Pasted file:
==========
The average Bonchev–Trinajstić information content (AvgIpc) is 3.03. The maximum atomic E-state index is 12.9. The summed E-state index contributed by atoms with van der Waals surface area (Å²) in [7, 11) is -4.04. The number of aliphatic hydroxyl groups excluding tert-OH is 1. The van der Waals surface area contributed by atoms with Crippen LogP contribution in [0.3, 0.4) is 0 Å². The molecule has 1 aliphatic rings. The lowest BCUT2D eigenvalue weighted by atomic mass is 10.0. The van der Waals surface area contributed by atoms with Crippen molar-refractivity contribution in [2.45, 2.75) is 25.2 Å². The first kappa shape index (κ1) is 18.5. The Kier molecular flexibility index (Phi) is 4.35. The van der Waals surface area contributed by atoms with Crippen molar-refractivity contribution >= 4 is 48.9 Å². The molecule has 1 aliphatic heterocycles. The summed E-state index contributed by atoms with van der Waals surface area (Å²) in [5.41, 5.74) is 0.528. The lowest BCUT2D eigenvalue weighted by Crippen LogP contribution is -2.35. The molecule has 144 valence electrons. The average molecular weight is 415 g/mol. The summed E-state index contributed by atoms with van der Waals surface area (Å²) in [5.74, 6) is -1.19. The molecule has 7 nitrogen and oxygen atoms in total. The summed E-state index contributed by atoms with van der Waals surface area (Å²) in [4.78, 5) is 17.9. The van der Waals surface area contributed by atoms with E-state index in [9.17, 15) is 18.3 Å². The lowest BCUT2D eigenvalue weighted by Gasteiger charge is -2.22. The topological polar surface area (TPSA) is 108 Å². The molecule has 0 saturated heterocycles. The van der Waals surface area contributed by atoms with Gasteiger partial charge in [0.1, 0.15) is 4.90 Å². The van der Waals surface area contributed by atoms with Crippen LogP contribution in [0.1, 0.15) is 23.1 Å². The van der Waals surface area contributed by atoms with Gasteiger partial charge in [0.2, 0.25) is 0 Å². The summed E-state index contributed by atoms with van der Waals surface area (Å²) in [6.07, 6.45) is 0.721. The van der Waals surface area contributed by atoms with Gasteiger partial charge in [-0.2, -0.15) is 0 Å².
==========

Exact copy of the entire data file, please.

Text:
The average Bonchev–Trinajstić information content (AvgIpc) is 3.03. The maximum atomic E-state index is 12.9. The summed E-state index contributed by atoms with van der Waals surface area (Å²) in [7, 11) is -4.04. The number of aliphatic hydroxyl groups excluding tert-OH is 1. The van der Waals surface area contributed by atoms with Crippen LogP contribution in [0.3, 0.4) is 0 Å². The molecule has 1 aliphatic rings. The lowest BCUT2D eigenvalue weighted by atomic mass is 10.0. The van der Waals surface area contributed by atoms with Crippen molar-refractivity contribution in [2.45, 2.75) is 25.2 Å². The first kappa shape index (κ1) is 18.5. The Kier molecular flexibility index (Phi) is 4.35. The van der Waals surface area contributed by atoms with Crippen molar-refractivity contribution >= 4 is 48.9 Å². The molecule has 1 aliphatic heterocycles. The summed E-state index contributed by atoms with van der Waals surface area (Å²) in [5.41, 5.74) is 0.528. The lowest BCUT2D eigenvalue weighted by Crippen LogP contribution is -2.35. The molecule has 144 valence electrons. The average molecular weight is 415 g/mol. The summed E-state index contributed by atoms with van der Waals surface area (Å²) in [5.74, 6) is -1.19. The molecule has 7 nitrogen and oxygen atoms in total. The summed E-state index contributed by atoms with van der Waals surface area (Å²) in [4.78, 5) is 17.9. The van der Waals surface area contributed by atoms with E-state index in [9.17, 15) is 18.3 Å². The lowest BCUT2D eigenvalue weighted by Gasteiger charge is -2.22. The topological polar surface area (TPSA) is 108 Å². The molecule has 0 saturated heterocycles. The van der Waals surface area contributed by atoms with Gasteiger partial charge in [0.1, 0.15) is 4.90 Å². The van der Waals surface area contributed by atoms with Crippen LogP contribution in [0.1, 0.15) is 23.1 Å². The van der Waals surface area contributed by atoms with Gasteiger partial charge in [0.2, 0.25) is 0 Å². The summed E-state index contributed by atoms with van der Waals surface area (Å²) in [6.07, 6.45) is 0.721. The van der Waals surface area contributed by atoms with Gasteiger partial charge in [-0.2, -0.15) is 0 Å².